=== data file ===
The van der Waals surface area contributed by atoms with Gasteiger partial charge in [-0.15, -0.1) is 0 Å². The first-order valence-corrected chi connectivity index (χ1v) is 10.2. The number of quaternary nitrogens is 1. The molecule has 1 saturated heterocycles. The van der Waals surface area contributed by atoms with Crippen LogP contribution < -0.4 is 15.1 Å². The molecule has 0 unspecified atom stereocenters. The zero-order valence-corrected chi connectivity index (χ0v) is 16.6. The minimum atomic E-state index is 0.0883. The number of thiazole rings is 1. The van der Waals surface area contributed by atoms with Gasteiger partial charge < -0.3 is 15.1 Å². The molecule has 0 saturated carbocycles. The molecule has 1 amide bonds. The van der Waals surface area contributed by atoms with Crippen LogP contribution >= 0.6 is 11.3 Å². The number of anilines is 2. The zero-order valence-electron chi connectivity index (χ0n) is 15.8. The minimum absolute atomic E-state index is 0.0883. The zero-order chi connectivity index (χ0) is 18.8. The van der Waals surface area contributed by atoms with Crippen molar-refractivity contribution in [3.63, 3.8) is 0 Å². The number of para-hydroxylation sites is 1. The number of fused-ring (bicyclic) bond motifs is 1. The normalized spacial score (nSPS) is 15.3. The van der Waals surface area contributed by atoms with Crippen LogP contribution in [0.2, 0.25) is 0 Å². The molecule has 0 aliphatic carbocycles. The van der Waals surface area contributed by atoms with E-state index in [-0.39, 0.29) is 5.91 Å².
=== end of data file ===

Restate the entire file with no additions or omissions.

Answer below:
The van der Waals surface area contributed by atoms with Gasteiger partial charge in [-0.15, -0.1) is 0 Å². The first-order valence-corrected chi connectivity index (χ1v) is 10.2. The number of quaternary nitrogens is 1. The molecule has 1 saturated heterocycles. The van der Waals surface area contributed by atoms with Crippen LogP contribution < -0.4 is 15.1 Å². The molecule has 0 unspecified atom stereocenters. The zero-order valence-corrected chi connectivity index (χ0v) is 16.6. The minimum atomic E-state index is 0.0883. The number of thiazole rings is 1. The van der Waals surface area contributed by atoms with Gasteiger partial charge < -0.3 is 15.1 Å². The molecule has 0 saturated carbocycles. The molecule has 1 amide bonds. The van der Waals surface area contributed by atoms with Crippen LogP contribution >= 0.6 is 11.3 Å². The number of anilines is 2. The zero-order valence-electron chi connectivity index (χ0n) is 15.8. The minimum absolute atomic E-state index is 0.0883. The zero-order chi connectivity index (χ0) is 18.8. The van der Waals surface area contributed by atoms with Crippen molar-refractivity contribution in [3.63, 3.8) is 0 Å². The number of para-hydroxylation sites is 1. The number of fused-ring (bicyclic) bond motifs is 1. The normalized spacial score (nSPS) is 15.3. The van der Waals surface area contributed by atoms with Crippen LogP contribution in [0.2, 0.25) is 0 Å². The molecule has 0 aliphatic carbocycles. The van der Waals surface area contributed by atoms with E-state index in [-0.39, 0.29) is 5.91 Å².